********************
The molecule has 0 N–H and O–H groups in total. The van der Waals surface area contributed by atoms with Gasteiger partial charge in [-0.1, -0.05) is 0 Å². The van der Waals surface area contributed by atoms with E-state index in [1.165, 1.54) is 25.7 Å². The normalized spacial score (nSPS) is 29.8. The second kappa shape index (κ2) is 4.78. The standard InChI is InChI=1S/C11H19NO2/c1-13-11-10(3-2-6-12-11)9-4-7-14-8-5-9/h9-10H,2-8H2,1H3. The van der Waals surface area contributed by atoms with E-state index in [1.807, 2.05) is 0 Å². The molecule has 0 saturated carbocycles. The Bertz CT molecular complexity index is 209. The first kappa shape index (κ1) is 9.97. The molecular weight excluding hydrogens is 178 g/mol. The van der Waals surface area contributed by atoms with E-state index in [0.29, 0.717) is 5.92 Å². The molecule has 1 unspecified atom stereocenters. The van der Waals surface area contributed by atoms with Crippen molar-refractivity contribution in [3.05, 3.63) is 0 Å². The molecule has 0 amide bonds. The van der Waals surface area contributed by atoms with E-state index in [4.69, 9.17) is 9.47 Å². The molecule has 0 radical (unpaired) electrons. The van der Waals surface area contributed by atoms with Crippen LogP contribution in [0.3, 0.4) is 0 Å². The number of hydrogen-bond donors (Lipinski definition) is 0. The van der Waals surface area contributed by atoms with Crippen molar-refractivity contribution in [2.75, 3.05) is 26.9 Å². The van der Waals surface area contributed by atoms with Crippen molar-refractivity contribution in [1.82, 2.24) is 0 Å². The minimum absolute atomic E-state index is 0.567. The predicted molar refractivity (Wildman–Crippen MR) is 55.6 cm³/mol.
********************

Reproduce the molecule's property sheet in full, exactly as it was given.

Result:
The molecule has 0 N–H and O–H groups in total. The van der Waals surface area contributed by atoms with Gasteiger partial charge in [-0.1, -0.05) is 0 Å². The van der Waals surface area contributed by atoms with E-state index in [1.165, 1.54) is 25.7 Å². The normalized spacial score (nSPS) is 29.8. The second kappa shape index (κ2) is 4.78. The standard InChI is InChI=1S/C11H19NO2/c1-13-11-10(3-2-6-12-11)9-4-7-14-8-5-9/h9-10H,2-8H2,1H3. The van der Waals surface area contributed by atoms with E-state index in [1.807, 2.05) is 0 Å². The molecule has 0 saturated carbocycles. The Bertz CT molecular complexity index is 209. The first kappa shape index (κ1) is 9.97. The molecular weight excluding hydrogens is 178 g/mol. The van der Waals surface area contributed by atoms with E-state index in [0.29, 0.717) is 5.92 Å². The molecule has 1 unspecified atom stereocenters. The van der Waals surface area contributed by atoms with Crippen molar-refractivity contribution in [3.05, 3.63) is 0 Å². The molecule has 0 amide bonds. The van der Waals surface area contributed by atoms with E-state index in [4.69, 9.17) is 9.47 Å². The molecule has 0 radical (unpaired) electrons. The van der Waals surface area contributed by atoms with Crippen LogP contribution in [0.3, 0.4) is 0 Å². The number of hydrogen-bond donors (Lipinski definition) is 0. The van der Waals surface area contributed by atoms with Crippen molar-refractivity contribution in [2.75, 3.05) is 26.9 Å². The van der Waals surface area contributed by atoms with Crippen molar-refractivity contribution in [1.82, 2.24) is 0 Å². The minimum absolute atomic E-state index is 0.567. The predicted molar refractivity (Wildman–Crippen MR) is 55.6 cm³/mol.